All Saints' Day: History, traditions and why it is celebrated today
In modern Britain, All Saints Day is eclipsed by the Halloween celebrations of the night before, but shrines to some extraordinary early Christians can still be found across the land. Our history guide looks at the history and traditions of this Holy day.
Our history guide relates the tales of ancient spiritual heroes and travels to a remote Welsh valley where a holy guardian of nature once lived and the part they played in All Saints' Day.
What better time of year to explore the more tranquil corners of these islands, seeking out these mystical figures from the dawn of Christianity, than All Saints Day?
These days, Halloween celebrations are more or less over in one night. But in the Christian calendar of centuries past, Halloween was just the beginning of three days of commemoration as part of a religious event known as All Saints' Day. Our history guide looks at the history and traditions of this Holy day.
When is All Saints' Day?
Central to All Hallowtide, as it was known, was All Saints or All Hallows Day traditionally taking place on 1 November.
What is All Saints' Day?
It was, and is, the day to remember all saints and martyrs, known and unknown, throughout Christian history and provides a contemplative contrast to today’s Halloween candy and thrills. Concluding with All Souls Day on 2 November, when priests encouraged their flock to pray for the souls of the departed, All Hallowtide encompassed a glorious mishmash of traditions, both Christian and pagan. The common thread was the belief that a powerful spiritual bond connects us with our ancestors.
What are the Pagan origins of All Saints' Day?
Launched in the year 609 by Pope Boniface IV, All Saints was originally held on 13 May, until Pope Gregory IV moved it to 1 November in 837. Gregory may have been attempting to smother pagan rituals still held in the autumn. But the rituals proved persistent.
For ancient, pre-Christian Britons, early November had marked the beginning of winter. Bonfires had been lit on hilltops, from which domestic fires were kindled. The souls of the departed were believed to visit their old homes.
Eventually the Romans introduced Christianity, which became the official religion of the Empire in 380. But old traditions were well entrenched. By the ninth century, All Saints Day had become merely another thread woven into this tapestry of tradition. This was hardly surprising. Before the 16th century, when Bibles were first published in English and Welsh, parish priests interpreted Latin gospel for largely illiterate rural communities, many of whom went to church just once or twice a year. Christianity coexisted with folk beliefs, some of which persist to this day – apple-bobbing, trick-or-treating and mask-wearing all have roots in All Hallowtide’s pagan origins.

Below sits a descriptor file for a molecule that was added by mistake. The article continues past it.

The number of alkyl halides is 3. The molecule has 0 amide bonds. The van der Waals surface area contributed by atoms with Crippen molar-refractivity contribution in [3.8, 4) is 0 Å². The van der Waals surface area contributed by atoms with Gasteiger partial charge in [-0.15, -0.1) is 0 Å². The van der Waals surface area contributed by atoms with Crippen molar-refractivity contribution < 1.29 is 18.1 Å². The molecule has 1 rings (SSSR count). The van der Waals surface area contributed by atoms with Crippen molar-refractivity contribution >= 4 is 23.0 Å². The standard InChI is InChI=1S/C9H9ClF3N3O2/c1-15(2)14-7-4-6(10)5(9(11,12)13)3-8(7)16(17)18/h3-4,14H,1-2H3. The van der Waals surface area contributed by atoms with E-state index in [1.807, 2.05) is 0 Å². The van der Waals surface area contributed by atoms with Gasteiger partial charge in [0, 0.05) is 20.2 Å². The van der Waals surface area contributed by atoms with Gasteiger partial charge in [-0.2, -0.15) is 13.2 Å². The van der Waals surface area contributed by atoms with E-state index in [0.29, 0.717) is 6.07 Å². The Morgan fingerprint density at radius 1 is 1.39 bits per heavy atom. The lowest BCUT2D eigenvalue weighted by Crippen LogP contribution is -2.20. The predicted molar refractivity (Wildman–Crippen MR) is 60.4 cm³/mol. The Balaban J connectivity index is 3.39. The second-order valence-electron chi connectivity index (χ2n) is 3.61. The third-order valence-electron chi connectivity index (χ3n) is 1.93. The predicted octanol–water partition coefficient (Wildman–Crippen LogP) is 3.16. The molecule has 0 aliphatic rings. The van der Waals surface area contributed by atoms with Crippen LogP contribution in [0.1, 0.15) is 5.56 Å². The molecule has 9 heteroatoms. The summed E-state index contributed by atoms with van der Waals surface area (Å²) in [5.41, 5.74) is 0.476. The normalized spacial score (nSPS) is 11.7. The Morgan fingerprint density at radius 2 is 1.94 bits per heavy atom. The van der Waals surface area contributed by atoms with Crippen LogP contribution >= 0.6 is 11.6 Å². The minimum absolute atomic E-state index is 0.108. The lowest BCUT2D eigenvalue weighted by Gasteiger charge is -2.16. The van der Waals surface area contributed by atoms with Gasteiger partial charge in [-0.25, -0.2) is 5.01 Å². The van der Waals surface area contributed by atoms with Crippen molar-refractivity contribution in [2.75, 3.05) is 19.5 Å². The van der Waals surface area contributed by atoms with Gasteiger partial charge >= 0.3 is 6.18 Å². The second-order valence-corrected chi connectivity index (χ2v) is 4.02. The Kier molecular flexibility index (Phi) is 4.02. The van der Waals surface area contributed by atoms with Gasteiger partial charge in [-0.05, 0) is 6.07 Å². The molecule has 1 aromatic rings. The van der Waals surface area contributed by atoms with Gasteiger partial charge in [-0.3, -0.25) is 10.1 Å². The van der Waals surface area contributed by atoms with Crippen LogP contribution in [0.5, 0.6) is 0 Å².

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Yet in medieval Britain, the cult of saints was powerful, too. Role models of Christian virtue, they were the superheroes of their day. Some early saints – the martyrs – had chosen to die rather than reject their faith.
Even the relics of these saints held special power: their bones, hair, clothing or other personal effects. Saints were believed to be able to petition God on behalf of devotees, and pilgrimages were made to places associated with them. Although Henry VIII’s Reformation (1529–1537) largely stamped out their cult, saints too had become deeply rooted. Thus,
like Halloween, All Saints Day also endures.
Why do we celebrate All Saints' Day?
Nowadays, churches hold All Saints Day services in which worshippers light candles to commemorate all the saints and martyrs who once excited people to holiness. We’re talking a lot of saints here. Some, such as Mary, Paul and Peter, sound familiar. But long before the Catholic tradition of canonisation began in the 10th century, Britain had hundreds of home-grown saints, memorialised by a plethora of holy wells, caves and churches still to be found in quiet corners of the British countryside.
So who exactly were these early saints?
Rewind to the Romans. Christianity had dwindled after their retreat in 410. British pre-Christian pagan beliefs lingered and pagan Anglo-Saxons were settling what would become England. Then one man crossed the sea from France to help reinvigorate Christianity: Bishop Germanus, sent by the Pope in 429. He soon inspired Dyfrig, a scholar who spread the word in south-east Wales. Dyfrig’s successor Illtud established a college at Llanilltud Fawr (Llantwit Major) attended, over time, by some 2,000 Christians of largely Celtic-speaking regions of Britain.
Throughout the fifth to seventh centuries, dozens of Christians travelled in small wooden boats between Ireland, Brittany, Cornwall, the Isle of Man and Wales. They founded monasteries – self-sufficient communities devoted to prayer, learning and hard labour. Occasionally a monk or nun left the monastery in search of wild places – islands, caves, fens or forests – where, as hermits, they felt closer to God. These men and women were considered holy and were referred to as saints. Whatever our own beliefs, perhaps All Saints Day is a good time to remember these courageous people who brought messages of peace. Among their number is Melangell, patron saint of hares.